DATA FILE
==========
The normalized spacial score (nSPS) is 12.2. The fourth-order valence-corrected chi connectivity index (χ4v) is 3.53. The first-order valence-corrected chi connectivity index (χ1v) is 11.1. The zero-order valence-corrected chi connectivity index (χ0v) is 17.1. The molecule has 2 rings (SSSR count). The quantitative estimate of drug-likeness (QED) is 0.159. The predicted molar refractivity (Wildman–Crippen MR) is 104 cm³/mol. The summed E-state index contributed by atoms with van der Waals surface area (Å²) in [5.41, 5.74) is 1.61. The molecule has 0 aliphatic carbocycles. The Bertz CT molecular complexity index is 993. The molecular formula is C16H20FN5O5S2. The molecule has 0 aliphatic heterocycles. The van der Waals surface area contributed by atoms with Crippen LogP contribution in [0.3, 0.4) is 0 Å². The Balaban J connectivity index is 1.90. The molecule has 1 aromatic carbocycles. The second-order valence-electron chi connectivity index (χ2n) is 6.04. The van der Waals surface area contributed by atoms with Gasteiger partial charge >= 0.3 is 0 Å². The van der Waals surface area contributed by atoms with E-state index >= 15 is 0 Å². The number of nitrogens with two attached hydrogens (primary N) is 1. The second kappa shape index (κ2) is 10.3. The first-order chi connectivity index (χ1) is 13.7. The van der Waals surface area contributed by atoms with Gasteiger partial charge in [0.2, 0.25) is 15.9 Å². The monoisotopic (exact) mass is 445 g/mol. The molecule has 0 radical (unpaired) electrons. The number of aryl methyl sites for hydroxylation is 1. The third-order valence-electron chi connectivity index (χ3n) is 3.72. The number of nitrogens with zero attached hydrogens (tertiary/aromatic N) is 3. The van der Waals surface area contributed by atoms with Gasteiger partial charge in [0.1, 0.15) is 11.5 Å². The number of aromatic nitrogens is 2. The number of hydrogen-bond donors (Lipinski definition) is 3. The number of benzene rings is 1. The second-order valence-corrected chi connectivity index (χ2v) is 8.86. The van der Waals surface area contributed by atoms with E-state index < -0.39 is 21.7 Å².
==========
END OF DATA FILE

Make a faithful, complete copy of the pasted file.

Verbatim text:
The normalized spacial score (nSPS) is 12.2. The fourth-order valence-corrected chi connectivity index (χ4v) is 3.53. The first-order valence-corrected chi connectivity index (χ1v) is 11.1. The zero-order valence-corrected chi connectivity index (χ0v) is 17.1. The molecule has 2 rings (SSSR count). The quantitative estimate of drug-likeness (QED) is 0.159. The predicted molar refractivity (Wildman–Crippen MR) is 104 cm³/mol. The summed E-state index contributed by atoms with van der Waals surface area (Å²) in [5.41, 5.74) is 1.61. The molecule has 0 aliphatic carbocycles. The Bertz CT molecular complexity index is 993. The molecular formula is C16H20FN5O5S2. The molecule has 0 aliphatic heterocycles. The van der Waals surface area contributed by atoms with Crippen LogP contribution in [0.3, 0.4) is 0 Å². The Balaban J connectivity index is 1.90. The molecule has 1 aromatic carbocycles. The second-order valence-electron chi connectivity index (χ2n) is 6.04. The van der Waals surface area contributed by atoms with Gasteiger partial charge >= 0.3 is 0 Å². The van der Waals surface area contributed by atoms with E-state index >= 15 is 0 Å². The number of nitrogens with two attached hydrogens (primary N) is 1. The second kappa shape index (κ2) is 10.3. The first-order chi connectivity index (χ1) is 13.7. The van der Waals surface area contributed by atoms with Gasteiger partial charge in [0.2, 0.25) is 15.9 Å². The monoisotopic (exact) mass is 445 g/mol. The molecule has 0 radical (unpaired) electrons. The number of aryl methyl sites for hydroxylation is 1. The third-order valence-electron chi connectivity index (χ3n) is 3.72. The number of nitrogens with zero attached hydrogens (tertiary/aromatic N) is 3. The van der Waals surface area contributed by atoms with Gasteiger partial charge in [0.1, 0.15) is 11.5 Å². The number of aromatic nitrogens is 2. The number of hydrogen-bond donors (Lipinski definition) is 3. The number of benzene rings is 1. The second-order valence-corrected chi connectivity index (χ2v) is 8.86. The van der Waals surface area contributed by atoms with E-state index < -0.39 is 21.7 Å².